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Phytophthora lateralis discovered in an old growth Chamaecyparis forest in Taiwan

Brasier, C.M., Vettraino, A.M., Chang, T.T., Vannini, A.
Plant pathology 2010 v.59 no.4 pp. 595-603
Chamaecyparis obtusa var. formosana, Phytophthora lateralis, baiting, baits, center of origin, chlamydospores, forests, internal transcribed spacers, new species, soil, sporangia, China, Japan, Taiwan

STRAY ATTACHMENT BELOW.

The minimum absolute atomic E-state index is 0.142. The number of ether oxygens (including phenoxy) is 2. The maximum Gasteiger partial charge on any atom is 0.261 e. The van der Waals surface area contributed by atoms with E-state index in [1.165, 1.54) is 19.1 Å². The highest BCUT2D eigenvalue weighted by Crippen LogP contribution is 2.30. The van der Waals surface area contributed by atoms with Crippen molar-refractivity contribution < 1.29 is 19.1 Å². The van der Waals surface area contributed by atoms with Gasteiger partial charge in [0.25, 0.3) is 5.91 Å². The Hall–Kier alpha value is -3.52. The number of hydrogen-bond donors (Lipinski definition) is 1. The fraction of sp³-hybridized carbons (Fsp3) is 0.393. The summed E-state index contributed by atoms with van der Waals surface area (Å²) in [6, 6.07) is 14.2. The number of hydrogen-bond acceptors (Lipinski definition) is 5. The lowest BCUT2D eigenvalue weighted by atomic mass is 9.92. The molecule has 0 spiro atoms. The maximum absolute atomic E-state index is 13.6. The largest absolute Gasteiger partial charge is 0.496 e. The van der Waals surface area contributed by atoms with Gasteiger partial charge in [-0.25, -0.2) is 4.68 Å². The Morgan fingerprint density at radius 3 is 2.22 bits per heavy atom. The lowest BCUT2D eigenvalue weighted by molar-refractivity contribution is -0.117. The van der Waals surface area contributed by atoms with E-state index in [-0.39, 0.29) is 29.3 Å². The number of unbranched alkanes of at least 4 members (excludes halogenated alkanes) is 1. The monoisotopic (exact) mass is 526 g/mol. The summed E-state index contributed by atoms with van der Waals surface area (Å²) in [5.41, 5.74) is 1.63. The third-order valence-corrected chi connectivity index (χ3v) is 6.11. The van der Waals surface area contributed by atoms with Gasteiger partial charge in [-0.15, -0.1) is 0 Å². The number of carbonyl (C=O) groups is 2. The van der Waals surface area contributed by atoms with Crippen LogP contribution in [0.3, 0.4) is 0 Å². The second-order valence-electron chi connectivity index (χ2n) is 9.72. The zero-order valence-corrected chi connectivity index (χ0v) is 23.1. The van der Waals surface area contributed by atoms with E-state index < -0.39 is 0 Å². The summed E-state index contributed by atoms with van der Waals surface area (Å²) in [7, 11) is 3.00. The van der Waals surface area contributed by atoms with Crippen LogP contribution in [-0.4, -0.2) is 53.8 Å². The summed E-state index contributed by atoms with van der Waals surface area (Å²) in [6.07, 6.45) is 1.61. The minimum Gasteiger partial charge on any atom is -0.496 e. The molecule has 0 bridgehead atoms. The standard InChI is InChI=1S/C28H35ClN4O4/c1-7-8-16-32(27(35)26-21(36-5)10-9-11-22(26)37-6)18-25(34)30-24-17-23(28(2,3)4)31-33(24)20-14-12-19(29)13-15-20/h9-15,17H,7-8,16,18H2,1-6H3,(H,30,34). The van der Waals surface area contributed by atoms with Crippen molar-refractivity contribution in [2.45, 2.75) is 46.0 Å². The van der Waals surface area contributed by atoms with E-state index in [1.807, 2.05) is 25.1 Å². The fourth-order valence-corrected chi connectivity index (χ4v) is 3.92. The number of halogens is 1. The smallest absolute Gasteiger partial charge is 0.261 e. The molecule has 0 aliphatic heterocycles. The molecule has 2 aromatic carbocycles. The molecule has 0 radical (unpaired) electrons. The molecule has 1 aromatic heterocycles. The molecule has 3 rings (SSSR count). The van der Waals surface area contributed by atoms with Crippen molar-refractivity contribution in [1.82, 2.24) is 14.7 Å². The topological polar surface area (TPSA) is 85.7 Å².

The geographic origins of the invasive Phytophthora species, P. lateralis and P. ramorum are unknown. In 2008 soil samples were collected in an old growth yellow cedar (Chamaecyparis obtusa var. formosana) stand in the Ma-kau Ecological Park in north eastern Taiwan and subjected to Phytophthora baiting procedures at 18°C. Cedar needle baits yielded isolates of a slow growing Phytophthora culture from one soil sample, together with P. cinnamomi. Phytophthora bisheria sp. nov. was obtained from another sample. The slow growing isolates conformed closely to P. lateralis in the morphology of their sporangia and chlamydospores, growth-temperature relationships, absence of gametangia and their ITS and cox II sequences. The isolates' sporangia were partially caducous, with short pre-formed pedicels of ca. 3-5 μm, a highly unusual feature in a non-papillate Phytophthora. The isolates also produced multicellular stromata on cedar decoction agar. Small morphological and molecular differences were observed between the Taiwan-isolates and Oregon-control isolates. Taiwan may lie within the geographic centre of origin of P. lateralis. By analogy Japan may also lie within the natural range of P. lateralis; and Japan, along with Taiwan and Yunnan, could be an origin for the closely related P. ramorum.